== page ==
Dr. Tara Harris, Vice President for Conservation at the Minnesota Zoo, and Coordinator of the Association of Zoos & Aquariums’ Tiger Species Survival Plan and Tiger Conservation Campaign, is visiting tiger conservation projects in Malaysia and Indonesia.  Conducted by WCS-Malaysia and WCS-Indonesia, these projects are supported by numerous zoos, individuals, and others through the Tiger Conservation Campaign.  Special thanks to the Wildlife Conservation Society for hosting Dr. Harris, and to Delta Air Lines and the Minnesota Zoo Foundation for supporting this trip.

Combating poaching of tigers and other wildlife in Malaysia’s Endau-Rompin Landscape

Poaching of tigers and their prey is one of the main threats to the long-term survival of wild tigers, so I’ve come to Peninsular Malaysia to visit the Malayan tiger anti-poaching project we’ve been supporting through the Tiger Conservation Campaign since 2012.  At the WCS-Malaysia office in Kahang, I flip through a set of laminated cards on a large key-ring.  The cards serve as a grim reference set, with each showing a ~5-centimeter piece of snare, of various materials and thicknesses.  They range from nylon rope set for small animals like porcupines, to 2 mm wire set for somewhat larger mammals such as muntjac, to large cable snares set for large animals like tigers and leopards.

The staff pulls out several examples of snares for me to examine.  One end is attached to a sapling or pole, which is bent over and attached in the ground to a trigger mechanism.  Above the trigger sits a noose.  The snares are indiscriminate, catching whatever animal is unlucky enough to step inside the noose and trigger the snare.

Snaring is illegal in Peninsular Malaysia, but they are a popular tool employed by poachers.  At the heart of poaching incidents in the Endau-Rompin landscape that I visited is the illegal harvesting of agarwood – highly sought after for the aromatic resin it produces when infected with a fungus.  Agarwood collectors come into the landscape with no fresh protein, so they hunt wildlife by setting snares.  They use large cable snares to catch big mammals such as sambar deer, barking deer, and wild boar, but they also end up snaring tiger, leopard, tapir, sun bear and more.  Some poachers may also enter the landscape specifically to catch tigers.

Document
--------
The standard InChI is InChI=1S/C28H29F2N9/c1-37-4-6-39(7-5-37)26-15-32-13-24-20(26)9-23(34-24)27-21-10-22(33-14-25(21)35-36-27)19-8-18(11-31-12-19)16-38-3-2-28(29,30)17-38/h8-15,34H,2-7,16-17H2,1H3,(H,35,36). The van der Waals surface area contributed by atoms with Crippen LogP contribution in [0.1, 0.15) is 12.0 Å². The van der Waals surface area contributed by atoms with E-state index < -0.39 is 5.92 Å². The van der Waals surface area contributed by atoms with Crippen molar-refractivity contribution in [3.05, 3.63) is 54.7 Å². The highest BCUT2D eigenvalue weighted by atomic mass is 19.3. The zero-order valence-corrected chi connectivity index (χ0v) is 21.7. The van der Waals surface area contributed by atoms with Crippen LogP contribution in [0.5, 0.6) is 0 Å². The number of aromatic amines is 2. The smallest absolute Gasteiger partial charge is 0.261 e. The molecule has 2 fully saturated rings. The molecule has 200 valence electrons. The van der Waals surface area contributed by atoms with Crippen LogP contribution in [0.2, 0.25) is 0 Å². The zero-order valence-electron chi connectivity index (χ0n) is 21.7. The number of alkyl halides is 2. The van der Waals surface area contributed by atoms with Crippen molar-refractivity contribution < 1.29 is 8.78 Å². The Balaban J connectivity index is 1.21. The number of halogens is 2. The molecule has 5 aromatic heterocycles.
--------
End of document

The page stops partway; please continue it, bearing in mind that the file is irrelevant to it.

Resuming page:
In the Endau-Rompin landscape, one of three source sites for Malayan tigers, the poaching problem is extensive and serious.  There are many entry points, making it difficult to monitor for poachers entering the area.  But efforts are being made to contain the problem.  The Tiger Conservation Campaign is a proud supporter of WCS-Malaysia’s anti-poaching work.

WCS-Malaysia is involved in anti-poaching patrols with various agencies on a monthly basis.  This multi-agency effort includes deterring potential poachers by their presence, gathering information about poaching hotspots, and detecting snares as well as removing snares from the field.  Surveillance cameras are also placed at areas with high levels of poaching.  Some of these special cameras send images instantly to the relevant authorities, allowing rapid responses when poachers are detected.

The field work for the anti-poaching teams is grueling.  Patrols can last up to 12 days, and teams have to pack and bring in everything they will need.  It can rain for days on end, making it impossible to stay dry.  Field teams contend with all sorts of annoyances and dangers, from ticks, chiggers, mosquitos, ground hornets, fire ants, leeches, and bacterial/fungal infections to being charged by elephants or outnumbered by poachers.  Patrols can cover well over 10 miles (16 km) a day, up steep hillsides, through swamps, over dense thickets, and across rivers.  At the end of each exhausting day, team members set up camp, eating MREs (meals ready to eat), sardines or anchovies with rice and crackers and sleeping in hammocks under temporary shelters without walls.  The only dry clothes are those they sleep in.  The next morning, it starts again, getting into their wet or dank clothes and walking. It may sound really unpleasant, but the people I met seemed to thrive on it – clearly excited by the prospect of finding tiger signs or repelling poachers.  I’m glad it’s them and not me, since I don’t think I would last very long.  But I left feeling very grateful for the incredibly hard work these anti-poaching teams do to save wild Malayan tigers.


Field team crossing a river in the Endau-Rompin landscape Camera trap photo of a Malayan tapir with a snare hanging from its neck Camera trap photo of a Malayan sun bear with a snare injury on its leg Spent cartridges, located by anti-poaching teams, are another sign of poacher activity The noose portion of a large cable snare, located by anti-poaching teams Examples of snares collected from the forest